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Kenya has now begun the negotiation process on the interim Economic Partnership Agreement (the EPA) with the European Union (the EU) — a significant step in a journey that has taken more than a decade. [i] Initially, the EPA was to be entered into by the EU and the member states of the East African Community (the EAC) – Rwanda, Burundi, Tanzania, Kenya and Uganda – after twelve (12) years of negotiations that were concluded in October 2014.[ii]
Rwanda and Kenya both signed the EPA in September 2016, but only Kenya subsequently ratified the agreement. The remaining member states refrained from signing the EPA citing various concerns, including its potential to undermine their local industries and that it did not tackle other important issues such as labour standards, climate change and human rights.[iii] Since all member states of the EAC were required to sign and ratify the EPA, it has yet to enter into force.[iv] In a previous Legal Alert, we discussed why the failure of the member states to arrive at a common position left Kenya in a precarious position.
To break the deadlock, during the 21st Ordinary Summit of the East African Community Heads of State that took place in February 2021, member states recognised that due to the different and unique needs of the various member countries, some countries should be allowed to proceed with the EPA deliberations under the principle of variable geometry, which gives countries the flexibility they require in selecting their pace to be bound by an agreement often entered into by members of the same trading bloc.[v] Having been given the go ahead, Kenya could now begin negotiations on the Kenya-EU EPA.
Features of the Kenya-EU EPA
The Kenya-EU EPA is, by and large, likely to reflect the 2015 EAC-EU EPA whose aim is to liberalise trade in goods on a mutual basis. Some of the features include duty-free quota-free access to the EU market for all Kenyan exports including agricultural products, fishery products and non-crude petroleum oils.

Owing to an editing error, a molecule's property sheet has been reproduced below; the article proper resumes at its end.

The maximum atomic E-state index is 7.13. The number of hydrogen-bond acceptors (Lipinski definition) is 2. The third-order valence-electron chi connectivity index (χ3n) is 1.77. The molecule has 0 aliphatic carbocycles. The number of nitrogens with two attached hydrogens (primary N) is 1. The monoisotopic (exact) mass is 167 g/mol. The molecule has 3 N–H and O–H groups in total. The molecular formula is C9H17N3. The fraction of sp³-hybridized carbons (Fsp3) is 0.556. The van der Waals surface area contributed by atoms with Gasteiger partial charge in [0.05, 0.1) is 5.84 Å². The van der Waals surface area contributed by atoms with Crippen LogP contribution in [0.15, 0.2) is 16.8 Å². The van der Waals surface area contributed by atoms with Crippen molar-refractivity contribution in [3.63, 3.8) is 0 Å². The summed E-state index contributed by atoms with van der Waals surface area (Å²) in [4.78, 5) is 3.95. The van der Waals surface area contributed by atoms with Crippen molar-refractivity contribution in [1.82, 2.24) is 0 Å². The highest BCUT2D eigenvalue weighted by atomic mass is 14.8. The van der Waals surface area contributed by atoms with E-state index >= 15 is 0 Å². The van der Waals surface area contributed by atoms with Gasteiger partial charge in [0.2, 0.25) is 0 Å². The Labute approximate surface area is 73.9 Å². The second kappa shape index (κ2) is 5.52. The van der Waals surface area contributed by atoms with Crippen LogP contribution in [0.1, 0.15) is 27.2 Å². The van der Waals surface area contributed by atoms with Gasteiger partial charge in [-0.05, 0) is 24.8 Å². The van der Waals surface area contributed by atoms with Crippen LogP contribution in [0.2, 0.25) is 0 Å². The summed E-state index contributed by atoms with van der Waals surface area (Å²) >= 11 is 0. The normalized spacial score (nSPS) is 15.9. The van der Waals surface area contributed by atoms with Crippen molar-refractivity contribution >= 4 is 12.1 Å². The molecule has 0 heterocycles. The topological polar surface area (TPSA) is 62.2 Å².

Additionally, the agreement sets up trade-related rules on sanitary and phyto-sanitary (SPS) measures, and barriers to trade and customs facilitation aiming, inter alia, to address problems arising from SPS measures, to promote regional harmonisation of measures and to enhance Kenya’s capacity to implement and monitor SPS measures.[vi] This liberalisation will be accompanied by trade-related development co-operation with a view to developing their trade and investment relations thus boosting sustainable economic growth, allowing Kenya to achieve the objectives of the United Nations (UN) 2030 Agenda for Sustainable Development, and job creation.[vii]
Several chapters have been introduced, including on export refunds applied on EU exports to the EAC; economic and development cooperation; and fisheries.[viii] These chapters indicate a deepened policy dialogue on agriculture and food security, enhanced capacity building, EPA implementation and EAC competitiveness, and a reinforced cooperation on the sustainable use of resources, such as unreported, unregulated and illegal fishing, respectively.
Both Kenya and the EU have expressed a strong desire to integrate and negotiate environmental protection and social rights in their trade and investment relations with the aim of achieving the objectives of the UN 2030 agenda for sustainable growth. Subject to an appropriate dispute settlement mechanism, the EU and Kenya have also agreed to discuss and deliberate on binding provisions on trade and sustainable development.